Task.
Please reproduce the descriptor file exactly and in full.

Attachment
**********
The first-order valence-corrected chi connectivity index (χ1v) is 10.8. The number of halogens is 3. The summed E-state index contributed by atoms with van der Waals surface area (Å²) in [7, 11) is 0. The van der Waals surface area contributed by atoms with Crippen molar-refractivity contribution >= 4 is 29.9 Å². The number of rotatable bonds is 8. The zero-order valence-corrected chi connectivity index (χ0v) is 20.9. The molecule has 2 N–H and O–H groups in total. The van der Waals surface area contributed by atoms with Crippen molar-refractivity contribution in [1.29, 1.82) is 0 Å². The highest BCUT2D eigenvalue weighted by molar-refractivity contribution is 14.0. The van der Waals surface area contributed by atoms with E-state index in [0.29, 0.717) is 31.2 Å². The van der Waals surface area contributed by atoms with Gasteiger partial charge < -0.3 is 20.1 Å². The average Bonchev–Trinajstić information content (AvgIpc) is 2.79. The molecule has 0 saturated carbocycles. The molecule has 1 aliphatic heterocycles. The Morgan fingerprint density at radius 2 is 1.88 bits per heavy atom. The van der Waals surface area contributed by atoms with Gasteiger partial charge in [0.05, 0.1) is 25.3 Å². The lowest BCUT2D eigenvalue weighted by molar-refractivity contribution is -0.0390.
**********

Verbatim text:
The first-order valence-corrected chi connectivity index (χ1v) is 10.8. The number of halogens is 3. The summed E-state index contributed by atoms with van der Waals surface area (Å²) in [7, 11) is 0. The van der Waals surface area contributed by atoms with Crippen molar-refractivity contribution >= 4 is 29.9 Å². The number of rotatable bonds is 8. The zero-order valence-corrected chi connectivity index (χ0v) is 20.9. The molecule has 2 N–H and O–H groups in total. The van der Waals surface area contributed by atoms with Crippen molar-refractivity contribution in [1.29, 1.82) is 0 Å². The highest BCUT2D eigenvalue weighted by molar-refractivity contribution is 14.0. The van der Waals surface area contributed by atoms with E-state index in [0.29, 0.717) is 31.2 Å². The van der Waals surface area contributed by atoms with Gasteiger partial charge < -0.3 is 20.1 Å². The average Bonchev–Trinajstić information content (AvgIpc) is 2.79. The molecule has 0 saturated carbocycles. The molecule has 1 aliphatic heterocycles. The Morgan fingerprint density at radius 2 is 1.88 bits per heavy atom. The van der Waals surface area contributed by atoms with Gasteiger partial charge in [0.05, 0.1) is 25.3 Å². The lowest BCUT2D eigenvalue weighted by molar-refractivity contribution is -0.0390.